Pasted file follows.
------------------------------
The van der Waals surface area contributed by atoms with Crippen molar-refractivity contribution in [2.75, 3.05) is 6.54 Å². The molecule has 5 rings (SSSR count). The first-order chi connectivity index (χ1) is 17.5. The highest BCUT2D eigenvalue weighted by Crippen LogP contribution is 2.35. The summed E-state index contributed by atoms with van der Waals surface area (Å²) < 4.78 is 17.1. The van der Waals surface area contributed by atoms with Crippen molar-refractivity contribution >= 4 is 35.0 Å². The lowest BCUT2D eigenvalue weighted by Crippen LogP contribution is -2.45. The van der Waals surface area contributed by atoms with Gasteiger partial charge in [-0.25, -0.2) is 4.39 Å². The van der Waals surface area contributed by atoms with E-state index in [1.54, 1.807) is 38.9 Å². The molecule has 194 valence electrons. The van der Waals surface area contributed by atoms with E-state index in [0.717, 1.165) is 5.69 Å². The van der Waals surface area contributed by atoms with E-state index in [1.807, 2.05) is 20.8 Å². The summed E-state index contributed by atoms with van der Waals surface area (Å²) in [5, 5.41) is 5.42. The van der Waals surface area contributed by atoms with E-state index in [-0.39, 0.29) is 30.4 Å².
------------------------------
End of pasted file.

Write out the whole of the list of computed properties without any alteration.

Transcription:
The van der Waals surface area contributed by atoms with Crippen molar-refractivity contribution in [2.75, 3.05) is 6.54 Å². The molecule has 5 rings (SSSR count). The first-order chi connectivity index (χ1) is 17.5. The highest BCUT2D eigenvalue weighted by Crippen LogP contribution is 2.35. The summed E-state index contributed by atoms with van der Waals surface area (Å²) < 4.78 is 17.1. The van der Waals surface area contributed by atoms with Crippen molar-refractivity contribution >= 4 is 35.0 Å². The lowest BCUT2D eigenvalue weighted by Crippen LogP contribution is -2.45. The van der Waals surface area contributed by atoms with Gasteiger partial charge in [-0.25, -0.2) is 4.39 Å². The van der Waals surface area contributed by atoms with E-state index in [1.54, 1.807) is 38.9 Å². The molecule has 194 valence electrons. The van der Waals surface area contributed by atoms with E-state index in [0.717, 1.165) is 5.69 Å². The van der Waals surface area contributed by atoms with E-state index in [1.807, 2.05) is 20.8 Å². The summed E-state index contributed by atoms with van der Waals surface area (Å²) in [5, 5.41) is 5.42. The van der Waals surface area contributed by atoms with E-state index in [-0.39, 0.29) is 30.4 Å².